Google is one of the many Internet companies facing criticism for sharing information with the National Security Administration’s controversial Prism program. Despite officially stating that it hasn’t allowed bulk sharing of private information with authorities, the company still wants to regain the faith of its users. To do so, it’s requesting that the U.S. government share the details of the information that Google did give away to authorities.
In a letter to the United States Attorney General Eric Holder and the Federal Bureau of Investigation, Google’s Chief Legal Officer David Drummond posted on Google’s Official Blog asking that the government shed more light on the situation.
“Google has worked tremendously hard over the past fifteen years to earn our users’ trust,” Drummond wrote. “For example, we offer encryption across our services; we have hired some of the best security engineers in the world; and we have consistently pushed back on overly broad government requests for our users’ data.”
However, Drummond continued, “last week, the Director of National Intelligence acknowledged that service providers have received Foreign Intelligence Surveillance Act (FISA) requests,” but without any details about what information, and in what circumstances, information has been shared. “Assertions in the press that our compliance with these requests gives the U.S. government unfettered access to our users’ data are simply untrue,” Drummond wrote, adding that those untruths are helped by the fact that “government nondisclosure obligations regarding the number of FISA national security requests that Google receives, as well as the number of accounts covered by those requests, fuel [such] speculation.”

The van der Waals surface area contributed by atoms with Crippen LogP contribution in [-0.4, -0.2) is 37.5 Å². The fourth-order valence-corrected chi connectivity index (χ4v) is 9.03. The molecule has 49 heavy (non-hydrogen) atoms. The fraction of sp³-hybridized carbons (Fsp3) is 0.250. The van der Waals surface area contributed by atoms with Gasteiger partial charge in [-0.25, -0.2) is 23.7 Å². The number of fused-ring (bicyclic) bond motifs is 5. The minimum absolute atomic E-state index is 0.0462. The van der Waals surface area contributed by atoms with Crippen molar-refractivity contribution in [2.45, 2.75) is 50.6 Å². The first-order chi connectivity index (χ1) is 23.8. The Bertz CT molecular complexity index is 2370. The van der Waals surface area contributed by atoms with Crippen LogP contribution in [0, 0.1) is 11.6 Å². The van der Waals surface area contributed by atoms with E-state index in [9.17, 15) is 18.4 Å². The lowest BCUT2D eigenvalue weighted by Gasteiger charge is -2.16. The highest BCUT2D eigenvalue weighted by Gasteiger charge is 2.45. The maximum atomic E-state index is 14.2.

Drummond’s suggested solution? That Google be permitted to be a lot more transparent in its dealings with the authorities. Drummond wrote that Google would like Attorney General Holder and the FBI to “make it possible for Google to publish in our Transparency Report aggregate numbers of national security requests, including FISA disclosures—in terms of both the number we receive and their scope,” adding that “Google’s numbers would clearly show that our compliance with these requests falls far short of the claims being made [and that] Google has nothing to hide.”
It’s a bold attempt to regain the credibility of a company that once prided itself on openness and user privacy – essentially, a gamble on the idea of “look how many requests for information that we didn’t say yes to.” The move seems risky at best, given that it automatically suggests that a number were approved, but arguably one that could serve the greater Google story. “Google appreciates that you authorized the recent disclosure of general numbers for national security letters,” Drummond wrote, “There have been no adverse consequences arising from their publication, and in fact more companies are receiving your approval to do so as a result of Google’s initiative. Transparency here will likewise serve the public interest without harming national security.”
We’ll see if authorities will respond.
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